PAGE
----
How military-friendly is UMD?
Being a military veteran on a college campus can come with a number of challenges. The adjustment of coming back from combat and the differences in experience from their peers are part of what can make college a difficult time for a veteran.
However, UMD has been consistently recognized by militaryfriendly.com since 2011 for being a military friendly college campus due to its Veterans Resource Center, academic policies and culture.
Senior Kodey Weis said that he found the Veterans Club during his freshman year to get help with his benefits and to connect with people similar to him. Having spent over four years in the Army National Guard, he was the president of the club during his sophomore year from 2015 to 2016. Weis still spends time assisting other student veterans that need help finding resources for benefits, mental health, transitioning to civilian life and more.
“[The Veterans Club] is not just for veterans, it’s for veterans and those who support veterans,” Weis said. “We’ve had members that have never served but have had family or spouses and they’re all welcome to everything that we have.”
According to the U.S. Department of Veterans Affairs, only 15 percent of student veterans in the U.S. are traditionally college aged students, with most ranging from ages of 24 to 40. Only 3.7 percent of UMD students had previous military experience according to the 2015-16 Campus Climate Survey. Student veterans often struggle to connect with other students because of the differences in age and experience.
UMD student Justin Zunker, who has spent six years in the marine reserves, said that the Veterans Club helped ease his transition to college by giving him a place to find people that he can relate to.
“I realized that it’s harder to relate with a lot of students, especially if you’re older coming into freshman and sophomore courses,” Zunker said. “It’s just nice being around some people that kind of get it and have shared some similar experiences.”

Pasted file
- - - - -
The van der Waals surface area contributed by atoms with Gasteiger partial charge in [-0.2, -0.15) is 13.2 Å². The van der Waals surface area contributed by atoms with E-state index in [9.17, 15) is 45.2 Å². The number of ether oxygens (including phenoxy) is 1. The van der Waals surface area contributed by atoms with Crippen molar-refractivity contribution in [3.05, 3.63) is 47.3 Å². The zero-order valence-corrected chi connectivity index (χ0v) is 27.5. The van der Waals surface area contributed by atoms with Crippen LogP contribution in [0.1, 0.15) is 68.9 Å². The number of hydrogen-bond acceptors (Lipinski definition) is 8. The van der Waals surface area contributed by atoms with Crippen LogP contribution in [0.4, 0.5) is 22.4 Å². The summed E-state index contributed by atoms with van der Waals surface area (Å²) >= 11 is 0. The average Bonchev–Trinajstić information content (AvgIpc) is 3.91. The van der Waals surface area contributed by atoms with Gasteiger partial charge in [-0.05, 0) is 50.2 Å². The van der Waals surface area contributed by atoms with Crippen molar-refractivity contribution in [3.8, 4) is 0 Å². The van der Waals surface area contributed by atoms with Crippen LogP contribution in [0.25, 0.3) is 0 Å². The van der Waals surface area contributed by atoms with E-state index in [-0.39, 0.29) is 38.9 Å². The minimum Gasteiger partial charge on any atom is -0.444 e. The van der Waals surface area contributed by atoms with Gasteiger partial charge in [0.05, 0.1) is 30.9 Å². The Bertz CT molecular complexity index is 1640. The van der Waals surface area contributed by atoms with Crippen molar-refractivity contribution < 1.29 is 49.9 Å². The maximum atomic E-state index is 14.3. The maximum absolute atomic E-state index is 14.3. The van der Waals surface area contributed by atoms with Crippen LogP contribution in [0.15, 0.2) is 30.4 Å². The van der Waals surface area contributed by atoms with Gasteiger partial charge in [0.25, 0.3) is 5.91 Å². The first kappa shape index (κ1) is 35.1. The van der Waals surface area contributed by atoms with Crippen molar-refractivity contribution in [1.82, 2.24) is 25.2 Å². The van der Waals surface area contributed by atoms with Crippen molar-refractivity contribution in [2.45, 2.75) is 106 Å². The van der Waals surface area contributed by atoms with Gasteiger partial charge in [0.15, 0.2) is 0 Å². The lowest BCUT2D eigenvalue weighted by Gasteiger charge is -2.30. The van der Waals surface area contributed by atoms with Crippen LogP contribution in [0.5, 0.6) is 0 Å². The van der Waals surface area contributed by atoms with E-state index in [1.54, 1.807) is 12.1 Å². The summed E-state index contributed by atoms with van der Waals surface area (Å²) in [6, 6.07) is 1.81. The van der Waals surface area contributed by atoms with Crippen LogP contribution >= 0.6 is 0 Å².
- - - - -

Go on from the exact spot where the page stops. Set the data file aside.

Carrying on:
Jake Schmidt is a student veteran at UMD who previously spent eight months overseas as a member of the Air Force. Much like other veterans, he said that the Veterans Club was helpful for his transition to college because of the connections he made with other veterans.
“You immediately find out that you have things in common with people here and everybody’s really accepting,” Schmidt said. “At the same time, we accept that you are who you are but we’ll disagree with you and have spirited debates about everything which is fun.”
Aside from giving student veterans a place to connect with each other on campus, UMD provides veterans with resources both for academics and the transition back to civilian life. UMD’s Veterans Resource Center staff can guide students through their educational benefits, get them acclimated to college life, and they can refer students to agencies in the community that can offer mental health counseling, employment help, and family assistance.